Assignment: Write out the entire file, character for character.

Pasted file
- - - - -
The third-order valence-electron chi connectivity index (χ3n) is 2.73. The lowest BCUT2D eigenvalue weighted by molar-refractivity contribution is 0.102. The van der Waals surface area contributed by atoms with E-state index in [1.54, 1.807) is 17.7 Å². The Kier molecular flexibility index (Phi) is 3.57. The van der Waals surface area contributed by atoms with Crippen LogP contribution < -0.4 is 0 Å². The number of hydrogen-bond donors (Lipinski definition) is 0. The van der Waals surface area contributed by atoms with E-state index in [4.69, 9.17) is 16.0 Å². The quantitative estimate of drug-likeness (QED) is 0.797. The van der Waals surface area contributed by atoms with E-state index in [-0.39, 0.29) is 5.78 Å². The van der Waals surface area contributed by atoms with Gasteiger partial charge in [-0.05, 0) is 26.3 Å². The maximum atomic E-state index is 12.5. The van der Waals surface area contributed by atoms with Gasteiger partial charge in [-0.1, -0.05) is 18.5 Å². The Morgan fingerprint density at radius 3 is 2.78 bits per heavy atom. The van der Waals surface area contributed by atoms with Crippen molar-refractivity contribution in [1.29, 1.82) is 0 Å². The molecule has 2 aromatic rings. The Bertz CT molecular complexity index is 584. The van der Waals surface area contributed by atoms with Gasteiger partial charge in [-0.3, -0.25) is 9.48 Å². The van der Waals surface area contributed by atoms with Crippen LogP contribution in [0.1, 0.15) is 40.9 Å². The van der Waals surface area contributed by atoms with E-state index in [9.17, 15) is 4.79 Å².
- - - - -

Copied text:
The third-order valence-electron chi connectivity index (χ3n) is 2.73. The lowest BCUT2D eigenvalue weighted by molar-refractivity contribution is 0.102. The van der Waals surface area contributed by atoms with E-state index in [1.54, 1.807) is 17.7 Å². The Kier molecular flexibility index (Phi) is 3.57. The van der Waals surface area contributed by atoms with Crippen LogP contribution < -0.4 is 0 Å². The number of hydrogen-bond donors (Lipinski definition) is 0. The van der Waals surface area contributed by atoms with E-state index in [4.69, 9.17) is 16.0 Å². The quantitative estimate of drug-likeness (QED) is 0.797. The van der Waals surface area contributed by atoms with E-state index in [-0.39, 0.29) is 5.78 Å². The van der Waals surface area contributed by atoms with Gasteiger partial charge in [-0.05, 0) is 26.3 Å². The maximum atomic E-state index is 12.5. The van der Waals surface area contributed by atoms with Gasteiger partial charge in [-0.1, -0.05) is 18.5 Å². The Morgan fingerprint density at radius 3 is 2.78 bits per heavy atom. The van der Waals surface area contributed by atoms with Crippen molar-refractivity contribution in [1.29, 1.82) is 0 Å². The molecule has 2 aromatic rings. The Bertz CT molecular complexity index is 584. The van der Waals surface area contributed by atoms with Gasteiger partial charge in [-0.3, -0.25) is 9.48 Å². The van der Waals surface area contributed by atoms with Crippen LogP contribution in [0.1, 0.15) is 40.9 Å². The van der Waals surface area contributed by atoms with E-state index in [9.17, 15) is 4.79 Å².